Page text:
A Basic History of Racial Inequality in America: Part 3 I Oxford Open Learning
Racial inequality

A Basic History of Racial Inequality in America: Part 3

This is the final part of my short historical series on racial inequality in America. You can read Part 1 here and Part 2 here.

1960/70s – The ‘War on Drugs’ and mass incarceration

In June 1971, President Nixon declared a ‘war on drugs’. He dramatically increased the size and presence of federal drug control agencies by enacting draconian policies such as mandatory minimum sentencing and no-knock warrants. It also bore the clear stamp of racial inequality. One of Nixon’s top advisers, John Ehrlichman, has since stated,

‘We [the US government] couldn’t make it illegal to be against the war or blacks, but by getting the public to associate the hippies with marijuana and blacks with heroin, and then criminalising both heavily, we could disrupt those communities. We could arrest their leaders, raid their homes, break up their meetings and vilify them night after night on the evening news. Did we know we were lying about the drugs? Of course we did.’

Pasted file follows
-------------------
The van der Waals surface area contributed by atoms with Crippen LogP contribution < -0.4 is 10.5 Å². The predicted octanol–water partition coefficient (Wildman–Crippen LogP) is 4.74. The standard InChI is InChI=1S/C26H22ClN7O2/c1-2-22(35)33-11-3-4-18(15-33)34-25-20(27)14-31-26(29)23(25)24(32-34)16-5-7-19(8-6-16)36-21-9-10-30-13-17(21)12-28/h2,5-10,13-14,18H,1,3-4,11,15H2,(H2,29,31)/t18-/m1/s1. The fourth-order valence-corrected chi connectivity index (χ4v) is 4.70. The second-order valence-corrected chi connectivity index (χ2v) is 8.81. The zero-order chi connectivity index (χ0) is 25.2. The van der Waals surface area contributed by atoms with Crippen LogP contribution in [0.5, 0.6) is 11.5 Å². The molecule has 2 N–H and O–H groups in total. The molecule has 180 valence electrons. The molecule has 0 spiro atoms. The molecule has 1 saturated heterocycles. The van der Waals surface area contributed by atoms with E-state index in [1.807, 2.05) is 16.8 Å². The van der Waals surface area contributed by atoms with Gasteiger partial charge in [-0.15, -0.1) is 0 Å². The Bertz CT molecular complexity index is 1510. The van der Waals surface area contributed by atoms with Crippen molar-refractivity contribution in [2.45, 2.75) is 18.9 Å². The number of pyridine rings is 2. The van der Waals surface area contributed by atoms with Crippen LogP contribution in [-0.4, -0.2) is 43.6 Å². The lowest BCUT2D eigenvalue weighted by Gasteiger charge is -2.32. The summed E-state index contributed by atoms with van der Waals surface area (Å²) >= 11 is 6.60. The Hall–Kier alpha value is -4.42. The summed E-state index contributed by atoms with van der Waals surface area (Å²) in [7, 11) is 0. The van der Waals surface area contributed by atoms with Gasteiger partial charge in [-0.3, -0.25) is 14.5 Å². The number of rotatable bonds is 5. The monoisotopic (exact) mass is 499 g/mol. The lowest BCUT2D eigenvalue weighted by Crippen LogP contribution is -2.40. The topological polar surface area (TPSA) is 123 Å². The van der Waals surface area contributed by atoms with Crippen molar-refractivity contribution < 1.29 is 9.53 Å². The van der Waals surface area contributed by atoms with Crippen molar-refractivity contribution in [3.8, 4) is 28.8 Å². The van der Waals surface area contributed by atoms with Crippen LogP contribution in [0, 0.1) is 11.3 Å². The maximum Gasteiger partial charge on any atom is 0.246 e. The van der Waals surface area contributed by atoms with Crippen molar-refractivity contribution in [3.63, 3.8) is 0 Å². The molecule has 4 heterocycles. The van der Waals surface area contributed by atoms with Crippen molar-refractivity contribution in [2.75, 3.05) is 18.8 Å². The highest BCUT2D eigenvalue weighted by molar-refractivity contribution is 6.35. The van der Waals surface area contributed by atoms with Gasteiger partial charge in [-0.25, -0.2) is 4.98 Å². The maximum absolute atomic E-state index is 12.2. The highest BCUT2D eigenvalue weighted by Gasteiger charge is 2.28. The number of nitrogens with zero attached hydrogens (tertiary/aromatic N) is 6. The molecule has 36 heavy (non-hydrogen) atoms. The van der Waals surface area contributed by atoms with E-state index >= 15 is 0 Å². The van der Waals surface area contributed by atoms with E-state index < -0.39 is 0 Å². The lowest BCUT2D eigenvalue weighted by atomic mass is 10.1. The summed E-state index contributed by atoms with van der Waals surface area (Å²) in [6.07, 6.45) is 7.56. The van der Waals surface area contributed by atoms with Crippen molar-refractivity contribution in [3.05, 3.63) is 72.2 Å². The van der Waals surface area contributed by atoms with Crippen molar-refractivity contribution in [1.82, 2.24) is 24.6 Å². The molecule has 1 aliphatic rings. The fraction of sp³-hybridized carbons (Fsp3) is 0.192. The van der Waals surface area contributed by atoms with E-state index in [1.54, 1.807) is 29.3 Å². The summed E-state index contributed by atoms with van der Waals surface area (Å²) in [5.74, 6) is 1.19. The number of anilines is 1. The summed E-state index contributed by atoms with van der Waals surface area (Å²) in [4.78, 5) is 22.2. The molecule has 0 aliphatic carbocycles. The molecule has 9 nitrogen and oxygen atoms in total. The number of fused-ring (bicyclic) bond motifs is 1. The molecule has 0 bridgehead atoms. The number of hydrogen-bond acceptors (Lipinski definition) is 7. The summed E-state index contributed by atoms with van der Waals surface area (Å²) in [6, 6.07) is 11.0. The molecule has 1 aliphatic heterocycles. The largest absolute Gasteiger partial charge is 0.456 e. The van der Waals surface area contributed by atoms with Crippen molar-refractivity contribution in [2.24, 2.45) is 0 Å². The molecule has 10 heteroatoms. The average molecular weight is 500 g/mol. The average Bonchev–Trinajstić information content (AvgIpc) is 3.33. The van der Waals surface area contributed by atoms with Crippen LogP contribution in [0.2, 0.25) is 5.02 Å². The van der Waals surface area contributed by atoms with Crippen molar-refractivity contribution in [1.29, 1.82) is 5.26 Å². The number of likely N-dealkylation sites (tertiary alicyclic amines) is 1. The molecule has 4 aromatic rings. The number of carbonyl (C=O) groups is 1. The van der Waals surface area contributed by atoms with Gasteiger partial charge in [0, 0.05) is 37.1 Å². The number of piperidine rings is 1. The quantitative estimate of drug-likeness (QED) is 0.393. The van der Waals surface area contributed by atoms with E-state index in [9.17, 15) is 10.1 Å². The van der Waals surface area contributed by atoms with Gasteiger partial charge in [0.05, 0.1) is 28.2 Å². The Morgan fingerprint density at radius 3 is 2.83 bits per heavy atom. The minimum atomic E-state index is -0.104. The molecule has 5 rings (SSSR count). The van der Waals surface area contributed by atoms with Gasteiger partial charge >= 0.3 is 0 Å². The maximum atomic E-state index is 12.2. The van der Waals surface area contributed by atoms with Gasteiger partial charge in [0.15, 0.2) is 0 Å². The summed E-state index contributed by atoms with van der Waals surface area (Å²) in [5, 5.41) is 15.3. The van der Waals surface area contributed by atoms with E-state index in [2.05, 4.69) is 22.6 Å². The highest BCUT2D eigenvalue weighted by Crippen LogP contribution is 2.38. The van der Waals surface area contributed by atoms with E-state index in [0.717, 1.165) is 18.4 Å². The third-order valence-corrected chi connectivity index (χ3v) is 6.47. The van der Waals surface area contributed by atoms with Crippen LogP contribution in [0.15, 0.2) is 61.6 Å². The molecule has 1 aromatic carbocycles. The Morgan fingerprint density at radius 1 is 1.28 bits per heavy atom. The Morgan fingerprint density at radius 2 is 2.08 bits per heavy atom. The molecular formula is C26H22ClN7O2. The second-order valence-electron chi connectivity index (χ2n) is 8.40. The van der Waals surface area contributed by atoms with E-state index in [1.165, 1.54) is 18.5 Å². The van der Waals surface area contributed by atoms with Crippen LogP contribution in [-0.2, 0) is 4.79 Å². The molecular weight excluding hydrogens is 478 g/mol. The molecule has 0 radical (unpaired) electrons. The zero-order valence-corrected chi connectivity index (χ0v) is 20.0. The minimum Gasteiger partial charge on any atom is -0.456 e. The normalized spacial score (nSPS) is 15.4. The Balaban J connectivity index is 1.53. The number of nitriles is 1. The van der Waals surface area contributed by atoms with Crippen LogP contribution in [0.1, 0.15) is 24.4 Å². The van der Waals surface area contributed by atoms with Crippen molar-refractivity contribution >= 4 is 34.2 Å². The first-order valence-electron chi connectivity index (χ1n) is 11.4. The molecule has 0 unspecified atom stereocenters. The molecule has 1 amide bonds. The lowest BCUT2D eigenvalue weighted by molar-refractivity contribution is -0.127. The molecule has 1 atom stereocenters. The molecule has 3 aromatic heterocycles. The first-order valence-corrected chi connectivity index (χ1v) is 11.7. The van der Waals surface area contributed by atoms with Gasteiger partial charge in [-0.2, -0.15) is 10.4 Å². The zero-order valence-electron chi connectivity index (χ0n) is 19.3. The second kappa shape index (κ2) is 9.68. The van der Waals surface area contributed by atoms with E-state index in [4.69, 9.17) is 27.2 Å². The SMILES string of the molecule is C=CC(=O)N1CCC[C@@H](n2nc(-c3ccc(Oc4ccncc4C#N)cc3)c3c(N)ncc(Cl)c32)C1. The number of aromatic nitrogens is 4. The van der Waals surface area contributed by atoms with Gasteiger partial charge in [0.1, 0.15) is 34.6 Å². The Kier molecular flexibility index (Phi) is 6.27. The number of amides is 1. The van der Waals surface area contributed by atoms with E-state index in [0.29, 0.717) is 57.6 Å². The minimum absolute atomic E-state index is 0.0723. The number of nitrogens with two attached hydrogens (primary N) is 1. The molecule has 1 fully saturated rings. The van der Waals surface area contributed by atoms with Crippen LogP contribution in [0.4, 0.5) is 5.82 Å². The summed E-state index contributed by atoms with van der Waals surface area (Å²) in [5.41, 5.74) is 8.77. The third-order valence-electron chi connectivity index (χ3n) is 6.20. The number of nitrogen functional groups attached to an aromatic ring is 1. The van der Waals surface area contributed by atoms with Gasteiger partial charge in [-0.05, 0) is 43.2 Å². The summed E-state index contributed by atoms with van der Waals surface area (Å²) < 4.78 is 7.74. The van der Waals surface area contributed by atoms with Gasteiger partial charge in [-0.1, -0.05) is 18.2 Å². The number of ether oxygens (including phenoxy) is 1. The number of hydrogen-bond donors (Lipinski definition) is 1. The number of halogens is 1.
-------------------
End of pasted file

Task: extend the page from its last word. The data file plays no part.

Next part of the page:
The drug war hysteria continued into the 1990s, with the number of people imprisoned for nonviolent drug law offences increasing from 50,000 in 1980 to over 400,000 in 1997. Incarceration rates continue to tell a powerful story of racial disparity today, as in 2018 black Americans were nearly six times more likely to be incarcerated for drug-related offences than their white counterparts, despite equal substance usage rates. In the same year, almost 80% of people serving time for a federal drug charge were black or Latino.